Try as we might, it is impossible to avoid conflict in romantic relationships. It is difficult to avoid in most significant relationships, for that matter. Conflict is healthy – when different individuals from different backgrounds and upbringings come together, it is unrealistic not to expect the occasional clash in personalities or opinions. As we have stated before, conflict is not the problem, but rather, the way in which it is handled can become problematic. In this post, we will review four critical communication errors, in the hope of helping you identify the strong and weak points in your relationship, and encouraging you to invest in its well-being.
The Four Horsemen of the Apocalypse
Dr. John Gottman, famous for his work on relationship stability and prediction of relationship failure, identifies four communication patterns that have been found, with over 90% accuracy, to result in ruptured relationships. We will outline them below with some tips to reverse their negative effects.
Criticism occurs when we respond to insult by attacking our partner’s character via harsh “you-statements.” For example, calling your partner selfish when they do something inconsiderate, or irresponsible when they blunder, would fall into this category. Instead, Dr. Gottman suggests expressing one’s hurt or concern in the form of “I-statements.” For example, calmly telling your partner; “I was hurt when you didn’t invite me to the firm’s cocktail party – I wanted to stand by your side” or “it concerns me, when our money is frequently spent on traffic violations, let’s talk about it,” might serve more fruitful than condemning your partner for falling short of your expectations.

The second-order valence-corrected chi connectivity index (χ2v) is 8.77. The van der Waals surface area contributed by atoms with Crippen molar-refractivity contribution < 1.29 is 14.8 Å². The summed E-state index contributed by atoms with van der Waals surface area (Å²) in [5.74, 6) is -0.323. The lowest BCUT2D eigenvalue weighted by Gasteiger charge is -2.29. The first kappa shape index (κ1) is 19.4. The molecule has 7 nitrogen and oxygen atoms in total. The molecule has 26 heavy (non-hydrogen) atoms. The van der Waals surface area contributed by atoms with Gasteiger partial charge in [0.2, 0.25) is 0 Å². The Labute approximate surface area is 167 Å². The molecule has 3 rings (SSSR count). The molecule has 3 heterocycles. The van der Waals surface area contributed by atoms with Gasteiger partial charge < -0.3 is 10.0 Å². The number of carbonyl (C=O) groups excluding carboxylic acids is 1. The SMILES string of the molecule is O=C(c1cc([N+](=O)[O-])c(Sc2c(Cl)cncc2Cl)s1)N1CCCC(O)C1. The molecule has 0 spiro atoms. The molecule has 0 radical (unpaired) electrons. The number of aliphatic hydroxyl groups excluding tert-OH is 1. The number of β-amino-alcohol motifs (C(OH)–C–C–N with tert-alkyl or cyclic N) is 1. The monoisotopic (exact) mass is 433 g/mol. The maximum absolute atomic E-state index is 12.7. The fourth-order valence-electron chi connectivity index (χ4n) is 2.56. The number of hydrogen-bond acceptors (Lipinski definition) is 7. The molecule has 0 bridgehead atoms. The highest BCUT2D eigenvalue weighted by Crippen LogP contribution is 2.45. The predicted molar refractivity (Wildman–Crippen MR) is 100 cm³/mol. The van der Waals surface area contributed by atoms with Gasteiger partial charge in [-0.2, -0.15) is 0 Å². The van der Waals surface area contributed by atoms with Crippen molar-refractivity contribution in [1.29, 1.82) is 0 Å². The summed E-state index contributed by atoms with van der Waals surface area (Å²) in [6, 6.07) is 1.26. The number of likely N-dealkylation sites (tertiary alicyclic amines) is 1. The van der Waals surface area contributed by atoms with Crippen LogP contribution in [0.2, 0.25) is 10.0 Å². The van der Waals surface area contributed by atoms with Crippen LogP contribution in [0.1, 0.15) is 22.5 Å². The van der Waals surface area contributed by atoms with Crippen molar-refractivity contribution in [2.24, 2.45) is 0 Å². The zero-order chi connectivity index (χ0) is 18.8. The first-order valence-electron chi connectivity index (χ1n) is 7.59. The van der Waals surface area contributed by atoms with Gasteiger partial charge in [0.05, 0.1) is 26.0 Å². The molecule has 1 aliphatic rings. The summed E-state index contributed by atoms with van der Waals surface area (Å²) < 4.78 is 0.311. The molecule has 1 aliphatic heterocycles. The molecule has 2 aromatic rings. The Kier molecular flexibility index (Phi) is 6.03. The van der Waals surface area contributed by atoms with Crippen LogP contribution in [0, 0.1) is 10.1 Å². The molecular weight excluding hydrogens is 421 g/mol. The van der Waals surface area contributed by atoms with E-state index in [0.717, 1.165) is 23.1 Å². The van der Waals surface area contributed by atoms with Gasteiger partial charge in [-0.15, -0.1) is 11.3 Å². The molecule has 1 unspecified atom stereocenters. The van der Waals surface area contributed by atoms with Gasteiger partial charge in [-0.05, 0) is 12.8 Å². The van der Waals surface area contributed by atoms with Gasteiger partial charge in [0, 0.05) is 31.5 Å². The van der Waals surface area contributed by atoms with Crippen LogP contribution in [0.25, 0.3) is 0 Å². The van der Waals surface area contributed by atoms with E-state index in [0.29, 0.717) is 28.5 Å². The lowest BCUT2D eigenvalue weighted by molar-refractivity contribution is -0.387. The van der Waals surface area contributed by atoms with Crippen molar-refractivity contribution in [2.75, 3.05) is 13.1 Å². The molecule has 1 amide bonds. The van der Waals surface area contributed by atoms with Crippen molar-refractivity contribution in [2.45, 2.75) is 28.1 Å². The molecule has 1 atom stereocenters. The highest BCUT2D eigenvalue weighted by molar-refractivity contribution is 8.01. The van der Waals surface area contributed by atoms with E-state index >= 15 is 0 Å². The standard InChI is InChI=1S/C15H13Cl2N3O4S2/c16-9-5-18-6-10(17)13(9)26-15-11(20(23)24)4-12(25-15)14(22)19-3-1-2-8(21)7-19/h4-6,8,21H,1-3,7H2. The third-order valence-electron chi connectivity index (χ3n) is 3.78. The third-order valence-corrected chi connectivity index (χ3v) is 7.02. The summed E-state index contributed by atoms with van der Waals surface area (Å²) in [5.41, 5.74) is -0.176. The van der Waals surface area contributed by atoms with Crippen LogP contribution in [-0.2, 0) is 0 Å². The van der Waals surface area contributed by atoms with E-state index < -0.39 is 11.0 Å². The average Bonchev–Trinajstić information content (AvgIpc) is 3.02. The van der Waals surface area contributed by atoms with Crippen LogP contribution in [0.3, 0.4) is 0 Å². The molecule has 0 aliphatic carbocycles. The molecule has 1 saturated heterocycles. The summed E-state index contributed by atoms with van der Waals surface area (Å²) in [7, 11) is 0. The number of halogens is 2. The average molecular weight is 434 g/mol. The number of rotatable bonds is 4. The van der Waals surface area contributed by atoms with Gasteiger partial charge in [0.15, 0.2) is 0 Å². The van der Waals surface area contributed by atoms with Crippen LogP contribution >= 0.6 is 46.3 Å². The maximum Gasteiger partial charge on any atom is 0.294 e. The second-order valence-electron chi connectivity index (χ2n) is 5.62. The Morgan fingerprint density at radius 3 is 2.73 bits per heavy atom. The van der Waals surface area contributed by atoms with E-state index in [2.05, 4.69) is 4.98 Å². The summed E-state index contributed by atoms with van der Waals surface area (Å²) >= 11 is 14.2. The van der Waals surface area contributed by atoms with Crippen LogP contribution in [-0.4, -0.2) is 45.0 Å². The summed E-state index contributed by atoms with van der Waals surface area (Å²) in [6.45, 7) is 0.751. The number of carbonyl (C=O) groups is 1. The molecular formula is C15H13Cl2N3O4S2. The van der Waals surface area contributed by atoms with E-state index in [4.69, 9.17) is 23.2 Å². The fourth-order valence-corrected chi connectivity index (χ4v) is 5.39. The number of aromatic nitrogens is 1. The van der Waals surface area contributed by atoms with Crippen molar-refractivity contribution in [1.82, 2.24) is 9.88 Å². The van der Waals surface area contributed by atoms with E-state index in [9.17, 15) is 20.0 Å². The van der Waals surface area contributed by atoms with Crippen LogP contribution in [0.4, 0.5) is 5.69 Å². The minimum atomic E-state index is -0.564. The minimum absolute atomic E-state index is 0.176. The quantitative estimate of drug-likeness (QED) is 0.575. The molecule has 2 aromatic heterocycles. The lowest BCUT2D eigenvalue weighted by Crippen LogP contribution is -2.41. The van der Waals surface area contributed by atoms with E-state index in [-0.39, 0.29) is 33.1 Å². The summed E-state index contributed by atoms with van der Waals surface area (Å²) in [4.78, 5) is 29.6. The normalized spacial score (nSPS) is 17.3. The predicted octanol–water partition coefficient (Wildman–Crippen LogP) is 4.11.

Defensiveness needs no fancy introduction – we all know what it’s about. Essentially, deflecting blame by justifying our every action and playing the victim, does far more harm than good. In fact, it constitutes a subtle way of placing blame on your partner. To avoid the negative consequences of defensiveness, we would be wise to admit fault when due, and apologize to our partners when we have wronged them. If you have a tendency to get defensive, even if your intentions were good, reflect on how your actions may have contributed to the conflict you are facing with your partner, and see if you can’t consider taking responsibility for your hand in it. It most certainly does take two to tango.
Dr. Gottman identifies contempt as the biggest predictor of failed relationships. It comprises the communication of superiority through sarcasm, negativity, and name-calling, as well as more subtle expressions such as eye-rolling and mockery. In countering contempt, it is recommended to make efforts towards fostering compassion, even when highly irritated by our partners, and always maintaining respect during arguments and confrontations.
Stonewalling occurs when one or both partners withdraw from each other or their conflict, and is often caused by a combination of the three previous patterns. It essentially reflects “giving up,” which rarely results in favourable outcomes. To remedy stonewalling, Dr. Gottman recommends taking a 20-minute break from conflict, to regain composure, and then returning to it while respecting the three previous “horsemen.”
Now, we ask you which of these four patterns you endorse in conflict with your partner? In what ways is your relationship resilient? Ask yourselves how you can invest in your relationship to enhance and improve it. If you are facing more profound challenges, our relationship counsellors can help you identify maladaptive patterns and repair what may be broken. Our relationships are precious gifts we must invest in. We can help you rebuild the bonds that mean the most to you.